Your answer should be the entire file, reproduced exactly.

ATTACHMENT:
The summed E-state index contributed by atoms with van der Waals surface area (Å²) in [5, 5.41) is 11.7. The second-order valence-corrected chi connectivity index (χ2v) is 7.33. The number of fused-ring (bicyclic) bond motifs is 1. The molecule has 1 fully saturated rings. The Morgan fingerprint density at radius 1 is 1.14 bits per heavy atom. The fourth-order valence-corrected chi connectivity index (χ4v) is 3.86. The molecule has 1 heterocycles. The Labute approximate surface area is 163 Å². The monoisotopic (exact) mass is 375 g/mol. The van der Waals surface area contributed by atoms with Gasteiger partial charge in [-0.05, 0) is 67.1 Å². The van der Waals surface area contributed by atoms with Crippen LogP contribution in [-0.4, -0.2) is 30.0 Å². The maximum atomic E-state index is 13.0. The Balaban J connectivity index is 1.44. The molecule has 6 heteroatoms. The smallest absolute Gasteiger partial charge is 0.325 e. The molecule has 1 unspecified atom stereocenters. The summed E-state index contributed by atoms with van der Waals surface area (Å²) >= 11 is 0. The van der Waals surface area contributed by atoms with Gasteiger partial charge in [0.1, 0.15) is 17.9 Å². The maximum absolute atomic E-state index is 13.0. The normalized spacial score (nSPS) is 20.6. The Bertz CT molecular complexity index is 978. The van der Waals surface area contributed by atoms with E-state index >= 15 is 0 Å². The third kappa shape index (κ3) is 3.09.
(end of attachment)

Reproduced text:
The summed E-state index contributed by atoms with van der Waals surface area (Å²) in [5, 5.41) is 11.7. The second-order valence-corrected chi connectivity index (χ2v) is 7.33. The number of fused-ring (bicyclic) bond motifs is 1. The molecule has 1 fully saturated rings. The Morgan fingerprint density at radius 1 is 1.14 bits per heavy atom. The fourth-order valence-corrected chi connectivity index (χ4v) is 3.86. The molecule has 1 heterocycles. The Labute approximate surface area is 163 Å². The monoisotopic (exact) mass is 375 g/mol. The van der Waals surface area contributed by atoms with Gasteiger partial charge in [-0.05, 0) is 67.1 Å². The van der Waals surface area contributed by atoms with Crippen LogP contribution in [-0.4, -0.2) is 30.0 Å². The maximum atomic E-state index is 13.0. The Balaban J connectivity index is 1.44. The molecule has 6 heteroatoms. The smallest absolute Gasteiger partial charge is 0.325 e. The molecule has 1 unspecified atom stereocenters. The summed E-state index contributed by atoms with van der Waals surface area (Å²) >= 11 is 0. The van der Waals surface area contributed by atoms with Gasteiger partial charge in [0.1, 0.15) is 17.9 Å². The maximum absolute atomic E-state index is 13.0. The normalized spacial score (nSPS) is 20.6. The Bertz CT molecular complexity index is 978. The van der Waals surface area contributed by atoms with E-state index >= 15 is 0 Å². The third kappa shape index (κ3) is 3.09.